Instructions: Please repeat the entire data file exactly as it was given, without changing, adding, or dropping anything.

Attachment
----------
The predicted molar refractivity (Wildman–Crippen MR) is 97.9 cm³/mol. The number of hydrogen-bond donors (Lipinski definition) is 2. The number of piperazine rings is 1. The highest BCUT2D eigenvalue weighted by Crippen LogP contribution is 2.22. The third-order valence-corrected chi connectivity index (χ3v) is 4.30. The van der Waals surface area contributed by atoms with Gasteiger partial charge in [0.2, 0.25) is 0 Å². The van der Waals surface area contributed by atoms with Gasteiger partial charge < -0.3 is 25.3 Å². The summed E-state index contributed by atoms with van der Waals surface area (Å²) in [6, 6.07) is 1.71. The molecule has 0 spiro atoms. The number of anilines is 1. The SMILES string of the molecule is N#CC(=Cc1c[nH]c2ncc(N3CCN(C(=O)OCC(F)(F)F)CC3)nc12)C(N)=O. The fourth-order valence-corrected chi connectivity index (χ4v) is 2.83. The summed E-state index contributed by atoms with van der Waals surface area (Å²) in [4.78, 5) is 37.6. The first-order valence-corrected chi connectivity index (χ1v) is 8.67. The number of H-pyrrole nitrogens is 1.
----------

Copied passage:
The predicted molar refractivity (Wildman–Crippen MR) is 97.9 cm³/mol. The number of hydrogen-bond donors (Lipinski definition) is 2. The number of piperazine rings is 1. The highest BCUT2D eigenvalue weighted by Crippen LogP contribution is 2.22. The third-order valence-corrected chi connectivity index (χ3v) is 4.30. The van der Waals surface area contributed by atoms with Gasteiger partial charge in [0.2, 0.25) is 0 Å². The van der Waals surface area contributed by atoms with Gasteiger partial charge < -0.3 is 25.3 Å². The summed E-state index contributed by atoms with van der Waals surface area (Å²) in [6, 6.07) is 1.71. The molecule has 0 spiro atoms. The number of anilines is 1. The SMILES string of the molecule is N#CC(=Cc1c[nH]c2ncc(N3CCN(C(=O)OCC(F)(F)F)CC3)nc12)C(N)=O. The fourth-order valence-corrected chi connectivity index (χ4v) is 2.83. The summed E-state index contributed by atoms with van der Waals surface area (Å²) in [4.78, 5) is 37.6. The first-order valence-corrected chi connectivity index (χ1v) is 8.67. The number of H-pyrrole nitrogens is 1.